Padres baffled by Dodgers rookie

Padres baffled by Dodgers rookie

LOS ANGELES -- Apparently, this whole up-with-youth movement isn't limited to the Padres, who have filled the shoe-box-sized visiting clubhouse at Dodger Stadium this week with rookies in every nook and cranny.

The Dodgers have their own young gun in 20-year-old pitcher Clayton Kershaw, though he probably doesn't dress in front of a temporary locker that was once a grocery cart, much like the ones occupied by Padres rookie pitchers Wade LeBlanc and Josh Geer.

No, Kershaw has a more impressive roost: an integral part of the rotation for a team that is making a push for the postseason instead of getting his feet proverbially wet for a team already knee-deep in rebuilding mode.

"Twenty years old and pitching in a pennant race," Padres manager Bud Black said of the left-handed Kershaw. "It's hard not to like his arm."

Well, unless you were facing Kershaw, who didn't pitch like he was the youngest player in the Major Leagues on Tuesday, carrying a shutout into the seventh inning of the Dodgers' 8-4 victory over the Padres before 39,330 at Dodger Stadium.

Kershaw, who turned 20 on March 19, relied on essentially two pitches, a fastball and a hard breaking ball with Whiffle-ball-like snap, to turn the Padres (53-85) in knots as the Dodgers built a 7-0 lead over the first four innings.

It wasn't that Kershaw's fastball, which routinely ran around 93-94 mph, was particularly devastating or that his curveball was unlike anything the Padres had ever seen. No, it was more the differential in speeds between the two pitches with the same arm speed and arm action that kept San Diego's hitters guessing.

"It's tough when there's that big a deferential," said San Diego outfielder Chase Headley, who had two of the Padres' six hits. "He was throwing 93-94, but when you go from that to a 75-mile-per-hour curveball, that's going to make it tough on hitters."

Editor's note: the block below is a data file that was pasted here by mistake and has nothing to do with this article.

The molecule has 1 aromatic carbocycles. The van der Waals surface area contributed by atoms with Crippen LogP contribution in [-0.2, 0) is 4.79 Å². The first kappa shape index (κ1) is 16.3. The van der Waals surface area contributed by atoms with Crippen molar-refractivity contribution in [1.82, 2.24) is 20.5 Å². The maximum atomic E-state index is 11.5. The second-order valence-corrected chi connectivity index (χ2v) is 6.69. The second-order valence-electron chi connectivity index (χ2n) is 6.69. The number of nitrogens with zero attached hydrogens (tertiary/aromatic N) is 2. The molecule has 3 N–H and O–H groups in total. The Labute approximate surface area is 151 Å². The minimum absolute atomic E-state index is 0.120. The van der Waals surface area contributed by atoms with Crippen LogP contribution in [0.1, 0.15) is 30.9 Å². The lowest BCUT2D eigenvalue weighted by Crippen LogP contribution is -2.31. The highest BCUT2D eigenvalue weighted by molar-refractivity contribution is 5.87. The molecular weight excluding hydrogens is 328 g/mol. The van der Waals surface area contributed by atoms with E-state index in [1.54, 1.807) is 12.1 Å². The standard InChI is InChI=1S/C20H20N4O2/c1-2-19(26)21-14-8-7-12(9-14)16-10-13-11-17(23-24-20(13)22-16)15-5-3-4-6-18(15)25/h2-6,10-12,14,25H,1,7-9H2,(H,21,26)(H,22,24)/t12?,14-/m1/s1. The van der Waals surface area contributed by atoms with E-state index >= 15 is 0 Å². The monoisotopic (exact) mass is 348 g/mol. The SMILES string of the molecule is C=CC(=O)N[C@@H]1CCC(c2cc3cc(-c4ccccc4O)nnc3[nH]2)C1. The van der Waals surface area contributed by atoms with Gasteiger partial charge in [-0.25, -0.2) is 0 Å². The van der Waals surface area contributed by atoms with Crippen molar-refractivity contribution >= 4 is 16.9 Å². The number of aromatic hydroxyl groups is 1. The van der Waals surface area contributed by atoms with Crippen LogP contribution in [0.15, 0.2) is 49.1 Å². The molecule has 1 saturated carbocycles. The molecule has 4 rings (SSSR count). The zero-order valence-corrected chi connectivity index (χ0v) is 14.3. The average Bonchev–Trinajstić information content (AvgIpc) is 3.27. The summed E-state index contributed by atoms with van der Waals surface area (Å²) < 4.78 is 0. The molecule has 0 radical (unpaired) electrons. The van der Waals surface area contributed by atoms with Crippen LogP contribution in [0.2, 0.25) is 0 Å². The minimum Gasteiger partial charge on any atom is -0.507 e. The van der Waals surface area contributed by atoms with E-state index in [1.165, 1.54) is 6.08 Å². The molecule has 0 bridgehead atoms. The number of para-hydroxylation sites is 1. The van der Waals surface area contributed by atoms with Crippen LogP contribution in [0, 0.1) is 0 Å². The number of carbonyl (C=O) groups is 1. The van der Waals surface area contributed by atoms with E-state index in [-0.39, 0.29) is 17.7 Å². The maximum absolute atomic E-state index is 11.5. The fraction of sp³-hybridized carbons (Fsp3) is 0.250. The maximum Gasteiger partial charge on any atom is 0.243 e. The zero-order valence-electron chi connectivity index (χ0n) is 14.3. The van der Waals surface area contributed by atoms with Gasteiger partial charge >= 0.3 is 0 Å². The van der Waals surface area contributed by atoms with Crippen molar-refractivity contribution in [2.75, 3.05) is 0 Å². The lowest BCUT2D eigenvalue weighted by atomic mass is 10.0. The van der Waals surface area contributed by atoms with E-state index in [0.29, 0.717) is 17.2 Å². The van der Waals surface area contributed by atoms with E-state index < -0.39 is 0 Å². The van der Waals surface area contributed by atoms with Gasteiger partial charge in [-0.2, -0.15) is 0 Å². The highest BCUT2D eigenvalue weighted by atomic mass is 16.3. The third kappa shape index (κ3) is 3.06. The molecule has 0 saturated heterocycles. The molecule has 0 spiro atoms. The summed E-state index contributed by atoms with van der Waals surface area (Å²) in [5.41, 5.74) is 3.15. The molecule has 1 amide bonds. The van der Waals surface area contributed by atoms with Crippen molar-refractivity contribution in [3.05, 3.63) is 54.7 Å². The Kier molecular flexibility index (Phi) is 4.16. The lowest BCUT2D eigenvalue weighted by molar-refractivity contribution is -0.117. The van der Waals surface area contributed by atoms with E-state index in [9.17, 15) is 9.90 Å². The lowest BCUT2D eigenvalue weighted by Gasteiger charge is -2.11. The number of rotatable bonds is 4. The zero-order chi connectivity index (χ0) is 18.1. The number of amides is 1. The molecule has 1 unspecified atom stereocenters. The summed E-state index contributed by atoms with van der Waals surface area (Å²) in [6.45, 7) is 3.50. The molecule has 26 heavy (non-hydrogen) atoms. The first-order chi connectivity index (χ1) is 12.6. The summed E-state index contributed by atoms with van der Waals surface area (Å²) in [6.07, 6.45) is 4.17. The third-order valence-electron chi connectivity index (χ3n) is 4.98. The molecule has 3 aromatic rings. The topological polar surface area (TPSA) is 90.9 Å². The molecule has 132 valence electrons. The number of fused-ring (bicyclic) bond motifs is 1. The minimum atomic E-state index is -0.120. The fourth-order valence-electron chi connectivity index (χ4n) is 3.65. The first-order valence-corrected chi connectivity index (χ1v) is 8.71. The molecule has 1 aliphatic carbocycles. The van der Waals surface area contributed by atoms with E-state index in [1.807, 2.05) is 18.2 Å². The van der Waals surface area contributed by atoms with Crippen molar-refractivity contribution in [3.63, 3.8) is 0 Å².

Kershaw carried a no-hitter into the fifth inning, but Headley fisted a ball the other way down the right-field line to open the frame. Kershaw would work seven-plus innings, allowing three runs -- two of which scored after he was removed -- on three hits with six strikeouts.

Cha Seung Baek, the Padres' starting pitcher who had lost once on the road this season, was long gone by the time Kershaw left to a rousing ovation. In fact, Baek (4-9) lasted just 3 2/3 innings after struggling with his command and balance, though Blake DeWitt and Manny Ramirez had no leverage issues as they each hit home runs.

"I was always behind in the count," said Baek, who allowed seven runs, the most he's yielded since joining the Padres in May. "I didn't make pitches. I tried hard ... but my balance wasn't good."

Baek allowed a two-run home run to Ramirez in the first inning and then, in the fourth inning, buzzed the enigmatic Ramirez with a fastball inside as Ramirez was forced to dance away from the plate. Both benches were warned by plate umpire Jerry Meals, to the surprise of Baek.

"He couldn't get into a rhythm," Black said. "He wasn't repeating any pitches. He couldn't get to the point where he was retiring consecutive hitters. He couldn't find his way."

Not a glowing review of a pitcher the Padres would like to see use this last month productively as a stepping stone into their plans for 2009, which is essentially why the Padres' clubhouse is so filled with rookies and why the lineup card reflects that.

"It's good for them to play in Major League stadiums and cut their teeth," Black said. "But it doesn't happen in months."

Corey Brock is a reporter for MLB.com. This story was not subject to the approval of Major League Baseball or its clubs.